I eagerly await Robert J. Samuelson's columns in The Post Business section because he nearly always impresses me with his insights and teaches me something. But his Dec. 23 column, "A Ghastly Antitakeover Idea," disappointed me greatly.

Mr. Samuelson decried the possibility that Delaware might enact an antitakeover law, making hostile takeovers of state-chartered companies more difficult. The idea, he said, "smacks of corporate socialism: the marshaling of government powers to protect established businesses against change and challenge," benefiting executives who "want to sleep easier at night."

Firms that are not lean and mean, he argues, rightly should fear more capable and aggressive investors. From his perspective on high, that might make theoretical sense. From my perspective underneath, it is not so clean and clear.

First, the executives usually are not really harmed by a hostile takeover. Remember, they are the folks with the "golden parachutes." It is the middle-level managers and the shift workers who find their numbers decimated and their responsibilities dramatically increased in the name of efficiency.

Second, Mr. Samuelson's point that only 15 hostile takeovers occurred in 1986 neglects the tortures that many firms went through in their successful efforts not to be bought out. Top- and middle-level management focused their creative energies not on product improvement or marketing strategy but on greenmail and market shenanigans to reduce the likelihood of a buy-out.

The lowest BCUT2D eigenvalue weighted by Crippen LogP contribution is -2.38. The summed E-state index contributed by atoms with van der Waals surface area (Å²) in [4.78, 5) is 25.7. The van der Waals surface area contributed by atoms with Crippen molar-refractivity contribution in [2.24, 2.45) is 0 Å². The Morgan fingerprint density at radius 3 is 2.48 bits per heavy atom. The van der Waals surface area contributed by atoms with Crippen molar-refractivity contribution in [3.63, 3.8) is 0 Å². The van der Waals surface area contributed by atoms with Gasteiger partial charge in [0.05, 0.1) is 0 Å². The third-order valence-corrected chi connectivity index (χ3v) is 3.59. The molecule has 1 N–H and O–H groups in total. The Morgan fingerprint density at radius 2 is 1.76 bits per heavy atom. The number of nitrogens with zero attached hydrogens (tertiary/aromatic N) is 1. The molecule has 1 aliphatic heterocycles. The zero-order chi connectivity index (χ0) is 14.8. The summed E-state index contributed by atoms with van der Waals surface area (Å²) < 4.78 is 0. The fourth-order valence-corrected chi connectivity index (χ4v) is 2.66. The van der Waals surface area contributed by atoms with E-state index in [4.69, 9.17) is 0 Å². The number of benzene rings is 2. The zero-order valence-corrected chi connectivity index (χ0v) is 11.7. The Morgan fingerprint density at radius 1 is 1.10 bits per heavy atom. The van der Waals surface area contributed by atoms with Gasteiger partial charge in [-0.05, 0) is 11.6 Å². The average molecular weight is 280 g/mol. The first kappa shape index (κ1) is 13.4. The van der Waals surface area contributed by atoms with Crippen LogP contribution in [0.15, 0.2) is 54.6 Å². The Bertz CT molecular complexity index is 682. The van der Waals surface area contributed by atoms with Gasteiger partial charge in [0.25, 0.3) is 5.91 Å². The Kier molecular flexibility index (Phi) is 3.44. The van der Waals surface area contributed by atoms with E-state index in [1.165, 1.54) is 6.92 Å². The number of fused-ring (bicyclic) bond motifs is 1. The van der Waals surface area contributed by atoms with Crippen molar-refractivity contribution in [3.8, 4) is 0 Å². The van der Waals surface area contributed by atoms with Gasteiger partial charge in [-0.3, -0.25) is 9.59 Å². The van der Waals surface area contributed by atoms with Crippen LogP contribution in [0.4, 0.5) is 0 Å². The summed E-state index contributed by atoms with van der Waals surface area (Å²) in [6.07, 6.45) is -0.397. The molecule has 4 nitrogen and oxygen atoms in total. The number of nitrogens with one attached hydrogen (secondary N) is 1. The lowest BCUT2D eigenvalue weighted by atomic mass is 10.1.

Third, the brokerage firms and lawyers and accountants profited handsomely in the process, sucking off revenues that otherwise would have gone to modernizing plants and paying employees.

Fourth, the management of many companies purchased their firms through leveraged buy-outs, mortgaging the soul of the company and then being forced to sell big hunks to pay off the debt. Again, time, energy and money were not productively spent, and middle-level management and assembly-line employees suffered mightily as a result.

Fifth, while U.S. firms were focusing their energies and finances on these ownership battles, foreign firms were spending their resources on products. As a result, more and more of both basic and high-technology products come to us by ship.

I must admit that my evidence is only anecdotal. I know only of the men and women in my community who no longer have jobs because their company was "successful" in fighting off a hostile takeover. I know only of the nearby newspaper that, immediately after being purchased at an astronomical price by a chain, abolished its retirement plan and gave its employees a 1.67 percent annual raise.

Certainly, Mr. Samuelson is right in his implication that slack and wasteful management should not go rewarded. But the other side of that coin is that the rewards ought not to go only to sweatshops that pay hideously low wages.

The tyranny of a financial market that demands increased sales and profit margins every quarter has spawned an unholy groveling for riches that demeans our corporate leadership and embarrasses those of us on the sidelines. To defend and support our capitalistic society, the rest of us must be able to trust in the integrity and vision of our corporate leadership. It is getting harder and harder to do so.